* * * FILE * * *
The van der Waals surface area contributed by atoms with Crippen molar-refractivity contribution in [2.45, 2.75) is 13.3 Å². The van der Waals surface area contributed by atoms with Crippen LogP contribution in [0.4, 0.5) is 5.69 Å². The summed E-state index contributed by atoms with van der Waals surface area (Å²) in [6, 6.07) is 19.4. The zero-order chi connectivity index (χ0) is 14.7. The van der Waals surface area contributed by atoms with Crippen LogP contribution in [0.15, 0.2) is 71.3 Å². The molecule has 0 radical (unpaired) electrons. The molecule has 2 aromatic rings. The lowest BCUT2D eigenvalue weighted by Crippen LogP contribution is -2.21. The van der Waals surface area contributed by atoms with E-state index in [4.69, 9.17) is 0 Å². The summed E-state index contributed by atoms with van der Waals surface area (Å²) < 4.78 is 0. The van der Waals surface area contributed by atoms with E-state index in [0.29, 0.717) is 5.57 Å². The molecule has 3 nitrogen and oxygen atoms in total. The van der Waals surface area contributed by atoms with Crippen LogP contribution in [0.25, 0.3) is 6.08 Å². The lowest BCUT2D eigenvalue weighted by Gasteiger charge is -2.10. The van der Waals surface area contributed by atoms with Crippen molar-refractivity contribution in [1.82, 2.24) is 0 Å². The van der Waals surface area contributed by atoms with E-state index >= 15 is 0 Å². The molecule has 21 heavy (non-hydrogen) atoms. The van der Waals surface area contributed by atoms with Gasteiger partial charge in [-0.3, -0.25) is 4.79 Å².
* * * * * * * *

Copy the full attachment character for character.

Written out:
The van der Waals surface area contributed by atoms with Crippen molar-refractivity contribution in [2.45, 2.75) is 13.3 Å². The van der Waals surface area contributed by atoms with Crippen LogP contribution in [0.4, 0.5) is 5.69 Å². The summed E-state index contributed by atoms with van der Waals surface area (Å²) in [6, 6.07) is 19.4. The zero-order chi connectivity index (χ0) is 14.7. The van der Waals surface area contributed by atoms with Crippen LogP contribution in [0.15, 0.2) is 71.3 Å². The molecule has 0 radical (unpaired) electrons. The molecule has 2 aromatic rings. The lowest BCUT2D eigenvalue weighted by Crippen LogP contribution is -2.21. The van der Waals surface area contributed by atoms with E-state index in [4.69, 9.17) is 0 Å². The summed E-state index contributed by atoms with van der Waals surface area (Å²) < 4.78 is 0. The van der Waals surface area contributed by atoms with E-state index in [0.29, 0.717) is 5.57 Å². The molecule has 3 nitrogen and oxygen atoms in total. The van der Waals surface area contributed by atoms with Crippen LogP contribution in [0.25, 0.3) is 6.08 Å². The lowest BCUT2D eigenvalue weighted by Gasteiger charge is -2.10. The van der Waals surface area contributed by atoms with Crippen molar-refractivity contribution in [1.82, 2.24) is 0 Å². The van der Waals surface area contributed by atoms with E-state index >= 15 is 0 Å². The molecule has 21 heavy (non-hydrogen) atoms. The van der Waals surface area contributed by atoms with Gasteiger partial charge in [-0.3, -0.25) is 4.79 Å².